“I thought it was a really good study,” said Richard Rosenfeld, professor of criminology at the University of Missouri-St. Louis and former president of the American Society of Criminology, the Third Way report told Yahoo News. “In Republican states, states with Republican governors, crime rates tend to be higher. I’m not sure if that has to do with the governor being a Republican, but it’s a fact nonetheless.
(While the Third Way study divided states by presidential vote in 2020, using governor’s party affiliation leads to similar results because most states recently chose the same party for governor and for president. Based on the presidential vote, eight of the 10 states with the highest murder rates are mostly Republican, compared to seven of the top 10 using the governor’s party.)
Although murder rates tend to be highest in the South, the biggest increases in 2020 were seen in the Great Plains and the Midwest, according to Third Way. The largest jumps were recorded in Wyoming (91.7% more than in 2019), South Dakota (69%), Wisconsin (63.2%), Nebraska (59.1%) and Minnesota (58.1%). Wyoming, South Dakota and Nebraska all voted for Trump and have Republican governors. Wisconsin and Minnesota voted for Biden and are led by Democrats.
Few major cities are governed by Republicans — only 26 of America’s 100 largest cities have Republican mayors — making apples-to-apples comparisons difficult. But cities that have Republican mayors do not have lower murder rates than cities led by Democrats of similar size, the study found.
Some experts warn against the urge to use crime data to quickly score political points.
“Being a Republican or Democratic state or city correlates with many other issues,” David Weisburd, a professor of criminology and executive director of the Center for Evidence-Based Crime Policy at George Mason University, wrote in an email. at Yahoo News. . “This means that the murder rate may be due to the state being Republican, or to the fact that Republican states have many other risk factors related to crime or murder rates. Even with very comprehensive modeling of all these factors, it is very difficult to obtain a valid causal result to explain crime rates.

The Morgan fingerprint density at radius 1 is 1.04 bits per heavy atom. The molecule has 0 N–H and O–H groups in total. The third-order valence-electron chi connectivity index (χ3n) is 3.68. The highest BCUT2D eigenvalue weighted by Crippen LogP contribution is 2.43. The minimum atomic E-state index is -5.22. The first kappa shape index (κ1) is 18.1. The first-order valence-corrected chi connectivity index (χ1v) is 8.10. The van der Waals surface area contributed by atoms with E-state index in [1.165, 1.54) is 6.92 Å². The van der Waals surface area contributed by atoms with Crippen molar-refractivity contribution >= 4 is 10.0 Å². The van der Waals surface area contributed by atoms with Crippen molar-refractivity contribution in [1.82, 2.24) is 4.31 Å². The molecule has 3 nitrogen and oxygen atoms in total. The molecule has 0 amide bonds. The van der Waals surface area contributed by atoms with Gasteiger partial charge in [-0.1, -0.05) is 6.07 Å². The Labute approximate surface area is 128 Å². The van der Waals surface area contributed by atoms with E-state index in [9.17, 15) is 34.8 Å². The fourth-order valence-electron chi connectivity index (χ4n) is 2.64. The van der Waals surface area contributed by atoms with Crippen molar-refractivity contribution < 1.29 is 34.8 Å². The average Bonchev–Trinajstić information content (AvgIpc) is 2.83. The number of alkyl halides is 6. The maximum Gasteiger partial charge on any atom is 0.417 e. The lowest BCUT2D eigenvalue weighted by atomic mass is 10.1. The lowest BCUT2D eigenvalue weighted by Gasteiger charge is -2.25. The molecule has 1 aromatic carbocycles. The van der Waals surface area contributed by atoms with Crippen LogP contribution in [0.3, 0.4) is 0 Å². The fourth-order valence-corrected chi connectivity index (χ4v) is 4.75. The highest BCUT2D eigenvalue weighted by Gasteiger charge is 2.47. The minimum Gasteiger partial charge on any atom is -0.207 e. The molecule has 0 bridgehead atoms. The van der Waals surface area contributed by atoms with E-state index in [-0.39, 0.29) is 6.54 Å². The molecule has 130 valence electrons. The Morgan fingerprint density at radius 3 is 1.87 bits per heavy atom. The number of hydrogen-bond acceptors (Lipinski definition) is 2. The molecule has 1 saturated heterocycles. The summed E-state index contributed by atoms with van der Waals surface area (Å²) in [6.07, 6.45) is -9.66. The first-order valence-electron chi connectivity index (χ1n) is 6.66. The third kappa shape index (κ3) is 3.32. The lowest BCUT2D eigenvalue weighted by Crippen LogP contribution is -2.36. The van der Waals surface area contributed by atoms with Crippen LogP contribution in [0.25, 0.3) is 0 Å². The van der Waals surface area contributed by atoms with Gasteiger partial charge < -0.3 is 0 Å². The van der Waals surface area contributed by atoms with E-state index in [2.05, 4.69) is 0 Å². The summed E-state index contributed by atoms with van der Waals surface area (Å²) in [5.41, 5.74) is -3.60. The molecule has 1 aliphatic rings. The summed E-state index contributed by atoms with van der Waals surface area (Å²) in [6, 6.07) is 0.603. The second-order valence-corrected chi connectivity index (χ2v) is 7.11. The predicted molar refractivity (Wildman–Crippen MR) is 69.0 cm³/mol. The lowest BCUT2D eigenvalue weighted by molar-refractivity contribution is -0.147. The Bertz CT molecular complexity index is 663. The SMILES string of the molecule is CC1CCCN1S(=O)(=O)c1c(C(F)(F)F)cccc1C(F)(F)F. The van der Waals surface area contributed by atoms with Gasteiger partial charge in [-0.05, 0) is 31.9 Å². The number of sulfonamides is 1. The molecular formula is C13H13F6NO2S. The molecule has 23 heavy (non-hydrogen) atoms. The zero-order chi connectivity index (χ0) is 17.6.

This argument, however, goes both ways. Weisburd also thinks claims by Trump and other Republicans that Democrats have caused a crime wave in the cities and states they govern are baseless. “I don’t think that argument can be sustained no matter which direction you take it,” Weisburd said.
Murder rates in the United States have risen dramatically in 2020 from record highs, and increases are similar across states, regardless of partisan preference. For homicides in 2020, Third Way found a 32.2% increase in states supporting Trump versus a 30.8% increase in those who voted for Biden. Some states with large cities, such as New York and Pennsylvania, saw above-average increases: New York rose 47% and Pennsylvania 39%. But the biggest increases were in rural Republican-led states, including Montana (+84%) and South Dakota (+81%).
The higher national murder rate is understandably causing public concern, although violent crime remains well below its peak in the early 1990s. “Using FBI data, the violent crime rate has dropped by 49% between 1993 and 2019,” dropping from 757 incidents per 100,000 people to 379 per 100,000, the Pew Research Center noted last November. Between 2019 and 2020, the murder rate fell from 6 homicides per 100,000 population to 7.8 homicides per 100,000, but this is still 22% lower than the 1991 rate of 10 homicides per 100,000.